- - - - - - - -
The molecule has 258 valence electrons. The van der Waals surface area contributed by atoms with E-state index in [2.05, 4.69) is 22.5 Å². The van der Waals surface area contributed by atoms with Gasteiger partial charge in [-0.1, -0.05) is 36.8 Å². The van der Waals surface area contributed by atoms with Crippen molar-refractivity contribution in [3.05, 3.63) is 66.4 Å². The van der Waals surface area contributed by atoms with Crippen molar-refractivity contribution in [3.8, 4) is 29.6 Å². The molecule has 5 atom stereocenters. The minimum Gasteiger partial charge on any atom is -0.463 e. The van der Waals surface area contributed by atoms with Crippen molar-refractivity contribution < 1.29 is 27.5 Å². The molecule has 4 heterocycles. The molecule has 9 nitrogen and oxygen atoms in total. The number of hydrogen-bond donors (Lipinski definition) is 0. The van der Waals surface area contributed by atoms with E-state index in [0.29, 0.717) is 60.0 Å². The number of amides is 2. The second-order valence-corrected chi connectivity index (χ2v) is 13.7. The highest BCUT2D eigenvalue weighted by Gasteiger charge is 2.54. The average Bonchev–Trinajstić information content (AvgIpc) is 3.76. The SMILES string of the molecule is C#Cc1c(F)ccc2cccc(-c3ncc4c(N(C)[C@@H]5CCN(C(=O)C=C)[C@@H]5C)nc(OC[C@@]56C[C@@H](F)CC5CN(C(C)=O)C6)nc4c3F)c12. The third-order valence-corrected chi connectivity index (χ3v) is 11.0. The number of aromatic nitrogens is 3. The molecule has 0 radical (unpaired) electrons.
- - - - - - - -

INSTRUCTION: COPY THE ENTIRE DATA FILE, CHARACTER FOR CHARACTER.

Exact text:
The molecule has 258 valence electrons. The van der Waals surface area contributed by atoms with E-state index in [2.05, 4.69) is 22.5 Å². The van der Waals surface area contributed by atoms with Gasteiger partial charge in [-0.1, -0.05) is 36.8 Å². The van der Waals surface area contributed by atoms with Crippen molar-refractivity contribution in [3.05, 3.63) is 66.4 Å². The van der Waals surface area contributed by atoms with Crippen molar-refractivity contribution in [3.8, 4) is 29.6 Å². The molecule has 5 atom stereocenters. The minimum Gasteiger partial charge on any atom is -0.463 e. The van der Waals surface area contributed by atoms with Crippen molar-refractivity contribution < 1.29 is 27.5 Å². The molecule has 4 heterocycles. The molecule has 9 nitrogen and oxygen atoms in total. The number of hydrogen-bond donors (Lipinski definition) is 0. The van der Waals surface area contributed by atoms with E-state index in [0.29, 0.717) is 60.0 Å². The number of amides is 2. The second-order valence-corrected chi connectivity index (χ2v) is 13.7. The highest BCUT2D eigenvalue weighted by Gasteiger charge is 2.54. The average Bonchev–Trinajstić information content (AvgIpc) is 3.76. The SMILES string of the molecule is C#Cc1c(F)ccc2cccc(-c3ncc4c(N(C)[C@@H]5CCN(C(=O)C=C)[C@@H]5C)nc(OC[C@@]56C[C@@H](F)CC5CN(C(C)=O)C6)nc4c3F)c12. The third-order valence-corrected chi connectivity index (χ3v) is 11.0. The number of aromatic nitrogens is 3. The molecule has 0 radical (unpaired) electrons.